In AT T v. FCC, 572 F.2d 17, 21-23 (2d Cir.), cert. denied, 439 U.S. 875, 99 S.Ct. 213, 58 L.Ed.2d 190 (1978), the Second Circuit reviewed the FCC's prescription of unlimited resale and sharing of private line services; it found in the Administrative Procedure Act (APA) and Communications Act no relevant trial-type hearing requirement. If AT T v. FCC is the appropriate guide, we should end our inquiry here, for we have no authority to add to the procedural requirements ordered in the Communications Act and the APA. Vermont Yankee Nuclear Power Corp. v. Natural Resources Defense Council, 435 U.S. 519, 98 S.Ct. 1197, 55 L.Ed.2d 460 (1978); see also Western Union Telegraph Co. v. FCC, 665 F.2d 1126, 1151-52 (D.C. Cir. 1981).
Additionally, the court viewed the Commission's action as involving promulgation of prospective rules to implement agency policy, not "adjudicat[ion of] disputed facts in particular cases" for which a trial-type hearing might be appropriate. 572 F.2d at 22 (quoting United States v. Florida East Coast Ry., 410 U.S. 224, 245, 93 S.Ct. 810, 821, 35 L.Ed.2d 223 (1973)).
NASUCA appears to urge separation of this case from AT T v. FCC on two grounds. Even if the Act does not require trial-type hearings for Commission prescription of "practices" as in AT T, NASUCA first suggests, it does require such hearings when "revenue requirements and rates" are at stake. See NASUCA Brief at 26 n. 2 (emphasis omitted). Second, even if the Act itself does not require trial-type hearings before the Commission may prescribe rates, NASUCA states, "well-settled agency procedures of long standing" do so require; Vermont Yankee, NASUCA observes, does not impede judicial correction of an agency's "totally unjustified departure" from its own procedures. Joint Reply Brief of Petitioner NARUC, et al. at 27-28 (quoting Vermont Yankee, 435 U.S. at 542, 98 S.Ct. at 1210). NASUCA points to cases in which the Commission has investigated the legality of carrier-filed rate increases, see, e.g., In re AT T, 57 F.C.C.2d 960 (1976), determined a carrier's revenue requirements as part of an assessment of the legality of its charges, see In re AT T, 9 F.C.C.2d 30, modified, 9 F.C.C.2d 960 (1967), or evaluated a carrier request to increase its prescribed rate of return. In re AT T, 73 F.C.C.2d 689 (1979).
These arguments are not convincing. The Commission referred briefly at one point in its discussion to an "approximate" revenue requirement for interstate NTS exchange plant. See Access Order ¶ 25, 93 F.C.C.2d at 250. The rules it adopted "to determine the manner in which telephone companies will be compensated for the origination and termination of interstate and foreign communications services," Further Reconsideration Order ¶ 1, 49 Fed.Reg. at 7,810, included "many of the steps that carriers must follow in order to compute access charges," Access Order ¶ 43, 93 F.C.C.2d at 256, and some limited direct prescription of charges — for example, the $25 surcharge on private lines. But the FCC prescribed no specific revenue requirement and did not determine the legality of specific rates. On the contrary, the Commission initiated broad-gauged rulemaking to develop policies for the interstate long-distance market and it set prospective, policy-implementing rules.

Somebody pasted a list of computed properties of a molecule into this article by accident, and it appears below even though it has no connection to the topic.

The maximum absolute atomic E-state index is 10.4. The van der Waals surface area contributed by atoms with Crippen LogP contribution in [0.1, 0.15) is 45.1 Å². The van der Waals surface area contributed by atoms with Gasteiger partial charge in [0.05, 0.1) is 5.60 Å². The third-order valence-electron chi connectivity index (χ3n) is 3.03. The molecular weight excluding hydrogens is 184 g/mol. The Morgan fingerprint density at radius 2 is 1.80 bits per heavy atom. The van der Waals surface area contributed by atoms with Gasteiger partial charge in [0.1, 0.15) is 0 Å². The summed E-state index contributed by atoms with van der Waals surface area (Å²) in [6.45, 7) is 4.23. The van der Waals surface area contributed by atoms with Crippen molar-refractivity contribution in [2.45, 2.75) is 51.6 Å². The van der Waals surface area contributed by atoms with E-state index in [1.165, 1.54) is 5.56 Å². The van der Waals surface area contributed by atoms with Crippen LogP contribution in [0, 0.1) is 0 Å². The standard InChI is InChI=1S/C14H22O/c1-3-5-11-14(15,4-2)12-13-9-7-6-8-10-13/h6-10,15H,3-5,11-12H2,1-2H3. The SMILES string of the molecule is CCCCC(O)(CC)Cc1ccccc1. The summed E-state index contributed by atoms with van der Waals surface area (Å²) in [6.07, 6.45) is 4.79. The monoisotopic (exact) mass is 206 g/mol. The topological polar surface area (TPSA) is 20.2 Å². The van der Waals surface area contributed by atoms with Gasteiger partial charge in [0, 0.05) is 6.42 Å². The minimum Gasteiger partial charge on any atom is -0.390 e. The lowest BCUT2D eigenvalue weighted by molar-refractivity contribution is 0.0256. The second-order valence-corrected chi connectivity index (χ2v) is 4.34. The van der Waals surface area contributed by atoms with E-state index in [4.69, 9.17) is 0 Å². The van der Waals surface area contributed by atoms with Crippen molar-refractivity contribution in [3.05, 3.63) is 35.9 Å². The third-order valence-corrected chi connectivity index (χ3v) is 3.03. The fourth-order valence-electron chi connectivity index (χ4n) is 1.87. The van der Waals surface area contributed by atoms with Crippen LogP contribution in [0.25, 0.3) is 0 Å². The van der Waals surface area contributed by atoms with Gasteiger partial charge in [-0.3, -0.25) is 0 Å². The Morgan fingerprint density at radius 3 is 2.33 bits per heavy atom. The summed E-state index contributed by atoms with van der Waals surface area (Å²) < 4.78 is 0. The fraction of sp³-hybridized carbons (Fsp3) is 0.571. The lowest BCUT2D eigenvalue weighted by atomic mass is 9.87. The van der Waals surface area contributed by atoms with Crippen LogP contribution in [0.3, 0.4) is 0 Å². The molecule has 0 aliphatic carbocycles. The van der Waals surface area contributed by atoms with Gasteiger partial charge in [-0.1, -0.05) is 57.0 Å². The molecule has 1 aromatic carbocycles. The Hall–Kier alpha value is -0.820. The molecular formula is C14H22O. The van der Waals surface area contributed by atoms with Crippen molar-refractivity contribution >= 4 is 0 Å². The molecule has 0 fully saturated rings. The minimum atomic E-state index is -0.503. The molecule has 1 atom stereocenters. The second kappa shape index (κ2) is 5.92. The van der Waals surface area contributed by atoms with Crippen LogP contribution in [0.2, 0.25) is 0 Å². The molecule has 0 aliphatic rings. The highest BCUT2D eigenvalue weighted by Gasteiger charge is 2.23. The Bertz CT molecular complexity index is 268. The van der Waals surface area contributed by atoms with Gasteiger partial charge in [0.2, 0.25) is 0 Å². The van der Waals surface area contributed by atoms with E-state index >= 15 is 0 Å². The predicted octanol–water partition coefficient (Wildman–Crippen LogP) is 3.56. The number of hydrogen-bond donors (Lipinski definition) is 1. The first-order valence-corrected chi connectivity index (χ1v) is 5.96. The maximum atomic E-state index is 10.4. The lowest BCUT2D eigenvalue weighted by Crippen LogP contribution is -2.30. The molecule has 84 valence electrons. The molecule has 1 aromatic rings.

Nor does longstanding FCC procedure chart the Commission's course in this extraordinary matter. There is no Commission case closely in point establishing a trial-type hearing pattern. As the Commission observed five years ago:
We express no opinion on whether the Act or longstanding Commission policy calls for an evidentiary hearing where the Commission determines, for example, whether a carrier-filed rate is just and reasonable; that kind of case is not before us. But see Investigation of Access and Divestiture Related Tariffs, FCC 84-201, at ¶ 113 (released May 15, 1984) (resolving cost issues and determining the legality of rates through notice and comment proceedings; finding that parties received "the full opportunity for hearing required by Section 205(b) of the Act").
We have noted claims that evidentiary hearings will provide the most effective mechanism for accurate fact-finding. However, that type of multi-party proceeding could become almost interminable, given the complexity of the issues which we must resolve. We are endeavoring to establish an entry policy for the 1980's. A procedural option which would preclude us from reaching a final decision at or near the beginning of that decade would not be consistent with that goal.
MTS WATS Market Structure: Supplemental Notice of Inquiry and Proposed Rulemaking, 73 F.C.C.2d 222, 232 (1979).
NASUCA stands on somewhat firmer ground in complaining that the Commission did not give the parties an immediate opportunity to comment on the staff study of bypass. The study was not released until the Commission reached its initial Access Order decision. We have more than once cautioned agencies "that even in an informal [proceeding] parties have a right to be informed of and comment on staff positions." Independent United States Tanker Owners Committee v. Lewis, 690 F.2d 908, 925-26 (D.C. Cir. 1982) ("[W]here an agency's analytic task begins rather than ends with a set of forecasts, sound practice would seem to dictate disclosure of those forecasts so that interested parties can comment on the conclusions properly to be drawn from them.") (emphasis in original); see United States Lines, Inc. v. Federal Maritime Commission, 584 F.2d 519, 534 (D.C. Cir. 1978) ("[W]e have required information in agency files or reports identified by the agency as relevant to the proceeding to be disclosed to the parties for adversarial comment. . . . Such requirements . . . ensure that parties to agency proceedings are afforded the opportunities guaranteed by statute meaningfully to participate in those proceedings . . . ."). Disclosure of staff reports allows the parties to focus on the information relied on by the agency and to point out where that information is erroneous or where the agency may be drawing improper conclusions from it. An agency's denial of a fair opportunity to comment on a key study may fatally taint the agency's decisional process.